Prime Minister-designate Narendra Modi’s handing out invitations to the heads of the South Asian Association for Regional Cooperation nations to be part of his swearing-in has been welcomed by the majority.
Though his invitations to the Sri Lankan President Mahinda Rajapaksa and Pakistan Prime Minister Nawaz Sharif have raised protests in certain quarters, that did not force him into changing his mind.
Former chief of the Research and Analysis Wing C D Sahay, who was a part of the Vajpayee regime, speaks to Vicky Nanjappa/Rediff.com about Modi’s move. He says Modi has sent across a very strong message to the states that they may have their concerns, but not the last word on foreign policy.
Modi has managed to send across a very strong message by inviting the leaders of SAARC nations. Regarding Pakistan, one must not view this case in isolation since it is also part of SAARC. Modi has only extended his election slogan, ‘Sab ka saath, sab ka vikaas’, to the rest of the SAARC nations,” he says.
“He has put new life into an organisation such as SAARC and has conveyed the message that all SAARC nations need to develop, survive and prosper together. Many have tried and painted Modi in a negative manner. He was no doubt aggressive during his campaign, which was needed to effectively throw out an existing party which had been ruling since the past 10 years,” he adds.
“However, once the elections were done, he was clear-headed and wanted to send out a clear message. The invitation to SAARC nations was a masterstroke, because in one go, he sent a message of how there is a need to develop and prosper together for the entire region,” Sahay says.
“According to me, Modi is very clear where foreign policy is concerned. States have expressed their concerns over invites being sent out to some leaders, for example Tamil Nadu Chief Minister Jayalalithaa over Rajapaksa, but it is not the last word. Foreign policy is completely under the jurisdiction of the Centre, and by not budging, Modi has proved just that. I am glad that he did not allow the states to have the last word on foreign policy like the United Progressive Alliance did,” he says.
“The UPA allowed states to have the last word, and this was not in the national, but in political interest. Taking shelter under the pretext that they need to keep the allies happy when it comes to such matters is hardly even an argument. (Former prime minister Atal Bihari) Vajpayee had similar compulsions, but he never allowed the states to have the final word. When it came to extending a hand of friendship to Pakistan, he went ahead despite some allies causing trouble. If you let states decide foreign policy, then there would be chaos. Kashmir and Punjab cannot decide what our relationship with Pakistan should be, and similarly, Tamil Nadu cannot dictate terms on what relationship we ought to have with Sri Lanka,” he adds.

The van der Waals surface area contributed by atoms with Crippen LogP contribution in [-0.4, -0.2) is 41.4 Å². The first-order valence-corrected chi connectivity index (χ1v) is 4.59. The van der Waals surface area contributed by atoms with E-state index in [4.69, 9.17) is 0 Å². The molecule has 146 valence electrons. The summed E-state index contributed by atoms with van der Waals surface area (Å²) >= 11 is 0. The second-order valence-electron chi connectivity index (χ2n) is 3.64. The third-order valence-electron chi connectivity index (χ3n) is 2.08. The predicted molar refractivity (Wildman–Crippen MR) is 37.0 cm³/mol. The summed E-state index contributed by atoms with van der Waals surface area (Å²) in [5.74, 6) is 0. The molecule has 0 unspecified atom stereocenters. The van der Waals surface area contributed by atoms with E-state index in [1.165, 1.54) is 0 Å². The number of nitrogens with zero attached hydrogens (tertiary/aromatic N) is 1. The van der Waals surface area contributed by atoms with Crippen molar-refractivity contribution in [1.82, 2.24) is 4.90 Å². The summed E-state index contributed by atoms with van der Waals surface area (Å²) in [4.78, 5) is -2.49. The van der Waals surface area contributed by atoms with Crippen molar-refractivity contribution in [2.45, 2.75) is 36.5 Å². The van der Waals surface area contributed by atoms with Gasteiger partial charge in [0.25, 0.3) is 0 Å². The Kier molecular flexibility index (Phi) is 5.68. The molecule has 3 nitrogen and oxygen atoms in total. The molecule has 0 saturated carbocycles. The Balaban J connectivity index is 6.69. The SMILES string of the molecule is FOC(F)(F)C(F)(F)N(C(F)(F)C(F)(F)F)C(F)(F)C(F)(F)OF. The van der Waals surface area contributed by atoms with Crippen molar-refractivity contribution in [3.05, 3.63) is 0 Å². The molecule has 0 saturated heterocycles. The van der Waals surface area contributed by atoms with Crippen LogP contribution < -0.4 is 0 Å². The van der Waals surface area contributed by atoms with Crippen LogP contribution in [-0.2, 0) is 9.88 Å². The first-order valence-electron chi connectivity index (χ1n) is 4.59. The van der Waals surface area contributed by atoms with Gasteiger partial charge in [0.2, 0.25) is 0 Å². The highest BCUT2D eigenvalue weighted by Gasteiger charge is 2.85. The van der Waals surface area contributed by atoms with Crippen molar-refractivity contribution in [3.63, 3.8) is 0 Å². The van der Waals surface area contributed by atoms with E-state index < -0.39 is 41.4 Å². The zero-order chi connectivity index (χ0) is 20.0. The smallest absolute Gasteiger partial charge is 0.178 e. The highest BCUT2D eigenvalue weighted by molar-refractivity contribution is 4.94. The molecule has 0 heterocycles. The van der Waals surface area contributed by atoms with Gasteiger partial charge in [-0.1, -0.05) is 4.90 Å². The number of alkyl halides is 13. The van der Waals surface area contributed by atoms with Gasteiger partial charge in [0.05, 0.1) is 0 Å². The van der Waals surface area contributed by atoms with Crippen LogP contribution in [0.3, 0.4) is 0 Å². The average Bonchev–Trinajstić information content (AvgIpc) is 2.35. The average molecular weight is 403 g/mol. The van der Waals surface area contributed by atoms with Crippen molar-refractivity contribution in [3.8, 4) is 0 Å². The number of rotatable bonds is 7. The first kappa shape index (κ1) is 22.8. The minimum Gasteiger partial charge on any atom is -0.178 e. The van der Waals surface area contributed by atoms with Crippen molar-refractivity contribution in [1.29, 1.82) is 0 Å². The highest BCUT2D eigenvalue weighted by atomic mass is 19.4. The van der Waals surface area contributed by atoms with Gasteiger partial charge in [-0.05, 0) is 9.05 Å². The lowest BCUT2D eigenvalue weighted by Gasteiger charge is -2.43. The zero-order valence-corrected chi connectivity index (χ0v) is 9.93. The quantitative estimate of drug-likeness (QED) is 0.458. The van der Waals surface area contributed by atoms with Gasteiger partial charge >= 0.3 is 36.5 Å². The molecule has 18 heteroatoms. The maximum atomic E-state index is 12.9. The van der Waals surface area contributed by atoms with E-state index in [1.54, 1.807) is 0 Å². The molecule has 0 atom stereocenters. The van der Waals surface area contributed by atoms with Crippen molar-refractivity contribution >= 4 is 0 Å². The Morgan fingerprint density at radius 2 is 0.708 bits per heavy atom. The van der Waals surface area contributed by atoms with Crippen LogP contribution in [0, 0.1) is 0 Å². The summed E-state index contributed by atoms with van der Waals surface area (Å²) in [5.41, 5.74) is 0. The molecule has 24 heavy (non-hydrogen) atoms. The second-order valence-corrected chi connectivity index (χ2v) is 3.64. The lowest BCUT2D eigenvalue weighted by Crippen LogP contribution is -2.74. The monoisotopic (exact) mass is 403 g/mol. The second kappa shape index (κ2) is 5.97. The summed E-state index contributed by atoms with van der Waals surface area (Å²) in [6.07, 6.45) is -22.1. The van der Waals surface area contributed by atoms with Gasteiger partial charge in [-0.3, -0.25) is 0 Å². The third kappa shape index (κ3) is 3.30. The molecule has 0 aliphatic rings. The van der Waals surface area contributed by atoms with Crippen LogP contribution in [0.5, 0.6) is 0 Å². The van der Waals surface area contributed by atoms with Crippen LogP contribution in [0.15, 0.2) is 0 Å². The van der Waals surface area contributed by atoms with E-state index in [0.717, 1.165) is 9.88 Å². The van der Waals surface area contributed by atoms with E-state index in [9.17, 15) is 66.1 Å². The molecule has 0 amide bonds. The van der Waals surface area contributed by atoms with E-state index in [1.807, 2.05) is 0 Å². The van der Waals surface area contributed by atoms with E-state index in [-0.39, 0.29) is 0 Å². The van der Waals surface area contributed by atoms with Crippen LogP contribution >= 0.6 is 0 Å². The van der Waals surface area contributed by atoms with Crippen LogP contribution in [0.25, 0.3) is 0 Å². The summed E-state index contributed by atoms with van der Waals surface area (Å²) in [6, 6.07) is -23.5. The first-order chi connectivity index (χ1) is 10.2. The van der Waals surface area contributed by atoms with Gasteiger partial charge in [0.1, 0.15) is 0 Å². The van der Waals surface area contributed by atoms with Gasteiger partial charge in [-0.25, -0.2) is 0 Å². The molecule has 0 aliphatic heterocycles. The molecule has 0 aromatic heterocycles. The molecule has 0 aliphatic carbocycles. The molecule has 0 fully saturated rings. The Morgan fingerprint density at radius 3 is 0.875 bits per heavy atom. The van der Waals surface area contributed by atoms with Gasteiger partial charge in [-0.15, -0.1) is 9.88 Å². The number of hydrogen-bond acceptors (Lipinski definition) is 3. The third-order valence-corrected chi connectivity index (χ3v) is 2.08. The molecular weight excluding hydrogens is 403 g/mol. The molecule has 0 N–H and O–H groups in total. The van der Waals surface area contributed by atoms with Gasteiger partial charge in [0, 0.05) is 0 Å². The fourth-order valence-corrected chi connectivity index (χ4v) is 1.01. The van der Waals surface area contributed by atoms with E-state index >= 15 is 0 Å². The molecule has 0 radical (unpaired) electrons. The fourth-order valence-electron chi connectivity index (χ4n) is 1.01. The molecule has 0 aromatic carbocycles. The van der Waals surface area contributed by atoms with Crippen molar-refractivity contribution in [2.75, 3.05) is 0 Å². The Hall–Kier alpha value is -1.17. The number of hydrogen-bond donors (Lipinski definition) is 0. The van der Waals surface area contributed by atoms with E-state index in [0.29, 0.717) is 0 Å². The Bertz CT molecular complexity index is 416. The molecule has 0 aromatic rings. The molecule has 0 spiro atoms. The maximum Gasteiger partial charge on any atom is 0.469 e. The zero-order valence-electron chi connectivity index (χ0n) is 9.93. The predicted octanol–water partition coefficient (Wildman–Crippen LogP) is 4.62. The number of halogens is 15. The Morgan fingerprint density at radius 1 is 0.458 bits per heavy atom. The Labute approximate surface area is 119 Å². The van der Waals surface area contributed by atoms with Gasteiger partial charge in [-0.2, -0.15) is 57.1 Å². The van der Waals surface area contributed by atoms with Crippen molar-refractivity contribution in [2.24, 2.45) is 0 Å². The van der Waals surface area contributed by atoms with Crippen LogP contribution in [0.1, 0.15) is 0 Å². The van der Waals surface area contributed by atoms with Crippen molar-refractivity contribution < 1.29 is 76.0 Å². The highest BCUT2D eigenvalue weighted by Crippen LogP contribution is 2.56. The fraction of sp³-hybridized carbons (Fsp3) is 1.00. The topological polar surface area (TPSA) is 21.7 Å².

“The Union government will speak on these issues while keeping the concerns of states in mind. The states should understand this and resist from going all out on such issues. They need to bear in mind that it does not paint a good picture of the country to the outside world,” Sahay says.
"Much was made of Sharif’s delay in accepting the invitation. Sharif is not a Nitish Kumar whom you can ring up and ask to come down. He is the head of a country and there is a due process needed before a confirmation can be given,” he quips.
“I consider this to be a positive development. Modi packaged it as a SAARC invite. It was wise on Sharif’s part to accept it, and his visit would ensure the proverbial breaking of the ice. It will now not be difficult for Modi to tell the officials to talk about the issues with Pakistan. Such talks will only build the ground for summit-level talks. In the past 10 years, the heads of the nations would meet with no adequate background talks and this ensured the failure of talks. You need to build up a channel for talks to succeed. Do not expect Modi and Sharif to sit in New York and decide on Siachen. Overall a very positive development and it has created a good atmosphere, or shall we say provided a right start,” he concludes.
Image: A sand sculpture of Prime Minister-designate Narendra Modi and Pakistan's Prime Minister Nawaz Sharif, created by sand artist Sudarshan Patnaik on a beach in Puri, Odisha. Photograph: Stringer/Reuters